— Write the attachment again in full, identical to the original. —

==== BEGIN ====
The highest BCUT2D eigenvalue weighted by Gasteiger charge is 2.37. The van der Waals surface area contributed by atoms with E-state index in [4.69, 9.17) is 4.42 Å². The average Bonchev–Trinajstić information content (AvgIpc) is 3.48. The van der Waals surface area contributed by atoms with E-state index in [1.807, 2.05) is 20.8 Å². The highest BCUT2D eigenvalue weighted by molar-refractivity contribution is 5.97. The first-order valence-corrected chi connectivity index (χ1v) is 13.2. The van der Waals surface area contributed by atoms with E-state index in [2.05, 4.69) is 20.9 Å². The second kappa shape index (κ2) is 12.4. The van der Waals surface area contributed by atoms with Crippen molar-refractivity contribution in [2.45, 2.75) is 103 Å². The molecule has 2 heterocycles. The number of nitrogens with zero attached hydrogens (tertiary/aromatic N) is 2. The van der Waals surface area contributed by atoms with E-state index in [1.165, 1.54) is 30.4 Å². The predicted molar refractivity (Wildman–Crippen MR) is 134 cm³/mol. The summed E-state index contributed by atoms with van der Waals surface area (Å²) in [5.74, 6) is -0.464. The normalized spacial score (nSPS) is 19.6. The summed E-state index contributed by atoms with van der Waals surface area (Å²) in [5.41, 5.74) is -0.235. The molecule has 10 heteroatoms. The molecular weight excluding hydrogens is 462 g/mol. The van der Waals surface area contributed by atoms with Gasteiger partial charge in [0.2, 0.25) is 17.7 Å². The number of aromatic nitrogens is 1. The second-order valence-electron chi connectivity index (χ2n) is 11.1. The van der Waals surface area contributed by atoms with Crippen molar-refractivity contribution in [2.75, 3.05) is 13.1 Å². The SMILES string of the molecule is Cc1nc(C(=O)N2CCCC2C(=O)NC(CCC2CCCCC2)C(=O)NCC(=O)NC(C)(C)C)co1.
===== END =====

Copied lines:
The highest BCUT2D eigenvalue weighted by Gasteiger charge is 2.37. The van der Waals surface area contributed by atoms with E-state index in [4.69, 9.17) is 4.42 Å². The average Bonchev–Trinajstić information content (AvgIpc) is 3.48. The van der Waals surface area contributed by atoms with E-state index in [1.807, 2.05) is 20.8 Å². The highest BCUT2D eigenvalue weighted by molar-refractivity contribution is 5.97. The first-order valence-corrected chi connectivity index (χ1v) is 13.2. The van der Waals surface area contributed by atoms with E-state index in [2.05, 4.69) is 20.9 Å². The second kappa shape index (κ2) is 12.4. The van der Waals surface area contributed by atoms with Crippen molar-refractivity contribution in [2.45, 2.75) is 103 Å². The molecule has 2 heterocycles. The number of nitrogens with zero attached hydrogens (tertiary/aromatic N) is 2. The van der Waals surface area contributed by atoms with E-state index in [1.165, 1.54) is 30.4 Å². The predicted molar refractivity (Wildman–Crippen MR) is 134 cm³/mol. The summed E-state index contributed by atoms with van der Waals surface area (Å²) in [5.74, 6) is -0.464. The normalized spacial score (nSPS) is 19.6. The summed E-state index contributed by atoms with van der Waals surface area (Å²) in [5.41, 5.74) is -0.235. The molecule has 10 heteroatoms. The molecular weight excluding hydrogens is 462 g/mol. The van der Waals surface area contributed by atoms with Gasteiger partial charge in [0.2, 0.25) is 17.7 Å². The number of aromatic nitrogens is 1. The second-order valence-electron chi connectivity index (χ2n) is 11.1. The van der Waals surface area contributed by atoms with Crippen molar-refractivity contribution in [2.75, 3.05) is 13.1 Å². The SMILES string of the molecule is Cc1nc(C(=O)N2CCCC2C(=O)NC(CCC2CCCCC2)C(=O)NCC(=O)NC(C)(C)C)co1.